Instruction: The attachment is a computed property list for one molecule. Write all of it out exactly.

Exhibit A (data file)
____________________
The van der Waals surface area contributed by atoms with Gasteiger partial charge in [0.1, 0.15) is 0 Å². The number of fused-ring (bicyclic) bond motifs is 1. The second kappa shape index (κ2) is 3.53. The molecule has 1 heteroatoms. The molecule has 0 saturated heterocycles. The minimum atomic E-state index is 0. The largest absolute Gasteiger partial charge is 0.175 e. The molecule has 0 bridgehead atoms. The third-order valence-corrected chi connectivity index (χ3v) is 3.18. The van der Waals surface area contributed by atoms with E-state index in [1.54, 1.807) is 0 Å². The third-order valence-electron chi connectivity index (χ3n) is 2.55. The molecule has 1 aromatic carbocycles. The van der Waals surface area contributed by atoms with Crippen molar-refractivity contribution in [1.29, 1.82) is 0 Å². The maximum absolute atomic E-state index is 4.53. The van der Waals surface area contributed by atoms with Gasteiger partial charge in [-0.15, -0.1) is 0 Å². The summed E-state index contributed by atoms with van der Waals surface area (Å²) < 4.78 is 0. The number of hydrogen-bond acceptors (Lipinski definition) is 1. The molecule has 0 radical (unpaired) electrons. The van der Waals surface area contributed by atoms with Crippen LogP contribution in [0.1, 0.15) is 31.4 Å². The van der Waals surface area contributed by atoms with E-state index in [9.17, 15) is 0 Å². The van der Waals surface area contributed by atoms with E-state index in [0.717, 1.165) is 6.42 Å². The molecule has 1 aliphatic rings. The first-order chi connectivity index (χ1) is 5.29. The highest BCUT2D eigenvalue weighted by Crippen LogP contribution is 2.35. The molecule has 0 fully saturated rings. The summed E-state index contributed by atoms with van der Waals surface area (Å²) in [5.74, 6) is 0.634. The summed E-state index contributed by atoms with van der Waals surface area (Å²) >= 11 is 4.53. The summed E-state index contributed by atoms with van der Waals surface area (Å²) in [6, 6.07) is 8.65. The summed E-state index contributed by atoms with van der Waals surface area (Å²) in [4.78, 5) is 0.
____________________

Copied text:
The van der Waals surface area contributed by atoms with Gasteiger partial charge in [0.1, 0.15) is 0 Å². The number of fused-ring (bicyclic) bond motifs is 1. The second kappa shape index (κ2) is 3.53. The molecule has 1 heteroatoms. The molecule has 0 saturated heterocycles. The minimum atomic E-state index is 0. The largest absolute Gasteiger partial charge is 0.175 e. The molecule has 0 bridgehead atoms. The third-order valence-corrected chi connectivity index (χ3v) is 3.18. The van der Waals surface area contributed by atoms with E-state index in [1.54, 1.807) is 0 Å². The third-order valence-electron chi connectivity index (χ3n) is 2.55. The molecule has 1 aromatic carbocycles. The van der Waals surface area contributed by atoms with Crippen molar-refractivity contribution in [1.29, 1.82) is 0 Å². The maximum absolute atomic E-state index is 4.53. The van der Waals surface area contributed by atoms with Gasteiger partial charge in [-0.15, -0.1) is 0 Å². The summed E-state index contributed by atoms with van der Waals surface area (Å²) < 4.78 is 0. The number of hydrogen-bond acceptors (Lipinski definition) is 1. The molecule has 0 radical (unpaired) electrons. The van der Waals surface area contributed by atoms with Crippen LogP contribution in [0.1, 0.15) is 31.4 Å². The van der Waals surface area contributed by atoms with E-state index in [9.17, 15) is 0 Å². The van der Waals surface area contributed by atoms with E-state index in [0.717, 1.165) is 6.42 Å². The molecule has 1 aliphatic rings. The first-order chi connectivity index (χ1) is 5.29. The highest BCUT2D eigenvalue weighted by Crippen LogP contribution is 2.35. The molecule has 0 fully saturated rings. The summed E-state index contributed by atoms with van der Waals surface area (Å²) in [5.74, 6) is 0.634. The summed E-state index contributed by atoms with van der Waals surface area (Å²) >= 11 is 4.53. The summed E-state index contributed by atoms with van der Waals surface area (Å²) in [6, 6.07) is 8.65. The summed E-state index contributed by atoms with van der Waals surface area (Å²) in [4.78, 5) is 0.